Pharmaceutical industry effluent diluted 1:500 affects global gene expression, cytochrome P450 1A activity, and plasma phosphate in fish


  • Published on the Web 7/16/2009.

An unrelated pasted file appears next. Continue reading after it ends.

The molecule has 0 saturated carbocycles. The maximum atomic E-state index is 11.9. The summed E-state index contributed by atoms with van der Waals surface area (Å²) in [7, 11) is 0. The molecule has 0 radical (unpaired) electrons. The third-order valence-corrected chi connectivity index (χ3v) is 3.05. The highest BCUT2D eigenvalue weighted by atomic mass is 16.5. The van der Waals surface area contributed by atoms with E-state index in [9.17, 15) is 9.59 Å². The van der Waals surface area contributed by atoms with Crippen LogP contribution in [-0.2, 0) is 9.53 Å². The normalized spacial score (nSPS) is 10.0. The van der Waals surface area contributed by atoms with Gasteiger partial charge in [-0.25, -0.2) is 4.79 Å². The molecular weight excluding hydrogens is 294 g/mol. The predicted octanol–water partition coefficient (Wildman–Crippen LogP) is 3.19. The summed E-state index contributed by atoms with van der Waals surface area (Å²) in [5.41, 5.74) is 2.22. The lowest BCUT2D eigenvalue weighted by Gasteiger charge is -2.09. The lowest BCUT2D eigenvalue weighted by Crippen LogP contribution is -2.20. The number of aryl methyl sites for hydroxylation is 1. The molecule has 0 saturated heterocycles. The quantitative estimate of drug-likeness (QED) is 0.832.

Patancheru, near Hyderabad, India, is a major production site for the global bulk drug market. Approximately 90 manufacturers send their wastewater to a common treatment plant in Patancheru. Extraordinary high levels of a wide range of pharmaceuticals have recently been demonstrated in the treated effluent. As little as 0.2% of this effluent can strongly reduce the growth rate of tadpoles, but the underlying mechanisms of toxicity are not known. To begin addressing how the effluent affects aquatic vertebrates, rainbow trout (Oncorhynchus mykiss) were exposed to 0.2% effluent for 5 d. Several physiological endpoints, together with effects on global hepatic gene expression patterns, were analyzed. The exposed fish showed both an induction of hepatic cytochrome P450 1A (CYP1A) gene expression, as well as enzyme activity. Clinical blood chemistry analyses revealed an increase in plasma phosphate levels, which in humans indicates impaired kidney function. Several oxidative stress-related genes were induced in the livers; however, no significant changes in antioxidant enzyme activities or in the hepatic glutathione levels were found. Furthermore, estrogen-regulated genes were slightly up-regulated following exposure, and moderate levels of estriol were detected in the effluent. The present study identifies changes in gene expression triggered by exposure to a high dilution of the effluent, supporting the hypothesis that these fish are responding to chemical exposure. The pattern of regulated genes may contribute to the identification of mechanisms of sublethal toxicity, as well as illuminate possible causative agents.